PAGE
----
Friday, December 26, 2008

Happy holidays!

Dear readers,
I’ll be taking a short hiatus from DistrictBeat for the holidays, though if I hear of any good deals, I’ll be sure and post about them. I hope that your holidays are joyful, and that your travels are safe. I look forward to planning many more adventures together in the New Year.

Thank you for reading. Happy holidays and happy New Year.
-20Something

Friday, December 19, 2008

Quick hit, not arts or culture but you have to get to the theater somehow. Important for all Washingtonians.

The Washington Metro Area Transit Authority has been saying for years that it was working with Google to add the Washington Metro and bus systems to Google Transit. This week they announced that it is not happening any time soon. Not only is Google Transit easier to use than WMATA’s site (even with the major upgrade), but the process of converting the data for GT’s use makes it easier to open up the information as opensource for others to create new ways for us to interact with it. Open data access is something I am a big proponent of.

GreaterGreaterWashington has a petition that already has over 700 signatures that they are taking to the metro board of directors. As a public agency, Metro deserves to hear from you. Please take a moment and sign the petition.

Quick hit: It’s powerful and well done, but brace yourself

Performance: Blackbird
Theater: Studio Theatre. 1501 14th St, NW
Metro stops: Dupont Circle – Red line or U Street/Cardozo-Green line)
Genre: Drama
Cost: Starting at $36 with the student discount. They also have half price rush tickets 30 min before the show or you can usher (more here)
Dates: Through December 21Site: here

This will be a short review since Blackbird is only playing for a few more days. It is exceptionally well done. Both actors deliver wrenching performances. And yet, if I had to describe how I felt during the show, I would say that it made me want to vomit. It is an incredibly difficult subject matter and the author doesn’t pull any punches. I was supremely uncomfortable throughout and I was relieved only by the fact that there were 150 other people who were just as uncomfortable as I. But don’t take this to mean that you shouldn’t see it. It is theater that shocks you out of your complacency and that is exactly its intent. It is meant to jostle you, it is intended to disturb. It does not shock for shock's sake, but rather, it rattles your cage thoughtfully (if such a thing is possible). It is like tearing off a band-aid and seeing your humanity underneath. If you get a chance, or if you can’t get tickets to the Last Days of Judas Iscariot (which you should, but they only have tix for Saturday’s matinee left) then I definitely recommend that you go. Just bring some chocolate with you.

Quick hit: cram as many plays into 60 minutes as you can. I dare you.

Performance: Too Much Light Makes the Baby Go Blind (with guest artists, the Neo-Futurists.)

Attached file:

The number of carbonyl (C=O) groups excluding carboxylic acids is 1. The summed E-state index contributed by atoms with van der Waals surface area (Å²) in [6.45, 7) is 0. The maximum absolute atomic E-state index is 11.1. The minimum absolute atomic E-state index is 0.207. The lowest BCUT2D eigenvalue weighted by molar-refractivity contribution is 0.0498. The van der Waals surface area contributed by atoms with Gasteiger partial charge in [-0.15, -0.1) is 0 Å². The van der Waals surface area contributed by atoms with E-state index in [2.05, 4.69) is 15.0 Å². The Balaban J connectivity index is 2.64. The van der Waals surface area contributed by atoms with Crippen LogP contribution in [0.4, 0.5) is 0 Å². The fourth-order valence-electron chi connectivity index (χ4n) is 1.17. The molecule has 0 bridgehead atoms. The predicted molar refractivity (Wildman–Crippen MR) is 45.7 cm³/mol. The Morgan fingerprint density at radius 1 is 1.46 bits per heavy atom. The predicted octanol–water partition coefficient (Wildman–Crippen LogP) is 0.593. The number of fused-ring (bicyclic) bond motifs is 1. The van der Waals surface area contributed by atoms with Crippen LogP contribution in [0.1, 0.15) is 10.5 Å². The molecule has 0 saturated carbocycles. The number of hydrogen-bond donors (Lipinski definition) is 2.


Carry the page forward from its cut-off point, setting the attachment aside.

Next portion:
Theater: Woolly Mammoth Theater, 641 D St, NW
Metro stops: Gallery Place-green/red or Archives/Navy Memorial-Green
Genre: an hour of amazing insanity
Cost: $30. If you have a fringe button you can get them for $20.
Dates: December 15-21 and December 26-January 4
Site: here

We saw TMLMTBGB this week. It’s still great. Go see it before it leaves. Please…

I have nothing new to say about it, but I do concur with this.

Tuesday, December 16, 2008

But I am le’ WOWed

Performance: Les Miserables
Theater: Signature Theater (4200 Campbell Ave. Arlington, VA)
Metro: Pentagon (yellow and blue lines) and then a bus. Directions here.
Genre: The world’s favorite musical
Cost: from $30 or you can Usher. I am working on finding more deals
Dates: Extended thrugh February 22
Site: here
Rating: 5 “Starving Artists” (out of 5)

The problem with theater, especially musical theater, is that sometimes the audience can feel disconnected from the action. Theater is powerful because we, the audience, get to witness real people, having real emotion but the construct of the proscenium often separates us from those people. I saw a show last night that did not have that problem. Signature Theatre’s production of Les Misérables puts you on the Barricade.

Signature got special permission to do a production of Les Mis that is very different from the traditional staging. In fact, as I understand it, their agreement required that they omit certain iconic elements in order to ensure that this production was unique. Even thought it has a full cast and a large pit orchestra, the whole thing takes places in a black box theater that seats what I estimate to be about 100 people. Seats are set up on three full sides of the thrust so that the people find themselves no more than 5 rows from the action (or in the wrap-around balcony which is low and only a few rows deep). While the original production is often said to be powerful, this production is best described as intense, perhaps because you so intimately share the experience with the characters.